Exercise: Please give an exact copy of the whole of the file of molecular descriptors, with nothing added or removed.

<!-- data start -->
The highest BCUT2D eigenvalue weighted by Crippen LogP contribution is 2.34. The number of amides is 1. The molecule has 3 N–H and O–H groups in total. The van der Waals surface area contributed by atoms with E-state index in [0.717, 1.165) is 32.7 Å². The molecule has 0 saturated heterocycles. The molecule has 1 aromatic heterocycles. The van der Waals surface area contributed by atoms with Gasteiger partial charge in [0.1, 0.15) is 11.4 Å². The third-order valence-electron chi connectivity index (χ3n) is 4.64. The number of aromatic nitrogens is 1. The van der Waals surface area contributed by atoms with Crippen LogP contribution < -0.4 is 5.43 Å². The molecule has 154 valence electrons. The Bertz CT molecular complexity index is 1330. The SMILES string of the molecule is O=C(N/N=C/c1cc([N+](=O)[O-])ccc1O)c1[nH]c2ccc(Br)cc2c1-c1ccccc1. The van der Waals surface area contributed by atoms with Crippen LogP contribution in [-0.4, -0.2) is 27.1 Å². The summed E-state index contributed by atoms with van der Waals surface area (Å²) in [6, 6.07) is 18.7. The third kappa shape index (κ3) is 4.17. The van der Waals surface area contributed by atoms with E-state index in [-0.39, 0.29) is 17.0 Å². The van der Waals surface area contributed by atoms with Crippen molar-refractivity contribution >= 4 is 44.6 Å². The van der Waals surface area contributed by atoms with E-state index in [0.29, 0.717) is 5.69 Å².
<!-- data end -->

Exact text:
The highest BCUT2D eigenvalue weighted by Crippen LogP contribution is 2.34. The number of amides is 1. The molecule has 3 N–H and O–H groups in total. The van der Waals surface area contributed by atoms with E-state index in [0.717, 1.165) is 32.7 Å². The molecule has 0 saturated heterocycles. The molecule has 1 aromatic heterocycles. The van der Waals surface area contributed by atoms with Gasteiger partial charge in [0.1, 0.15) is 11.4 Å². The third-order valence-electron chi connectivity index (χ3n) is 4.64. The number of aromatic nitrogens is 1. The van der Waals surface area contributed by atoms with Crippen LogP contribution < -0.4 is 5.43 Å². The molecule has 154 valence electrons. The Bertz CT molecular complexity index is 1330. The SMILES string of the molecule is O=C(N/N=C/c1cc([N+](=O)[O-])ccc1O)c1[nH]c2ccc(Br)cc2c1-c1ccccc1. The van der Waals surface area contributed by atoms with Crippen LogP contribution in [-0.4, -0.2) is 27.1 Å². The summed E-state index contributed by atoms with van der Waals surface area (Å²) in [6, 6.07) is 18.7. The third kappa shape index (κ3) is 4.17. The van der Waals surface area contributed by atoms with E-state index in [-0.39, 0.29) is 17.0 Å². The van der Waals surface area contributed by atoms with Crippen molar-refractivity contribution >= 4 is 44.6 Å². The van der Waals surface area contributed by atoms with E-state index in [0.29, 0.717) is 5.69 Å².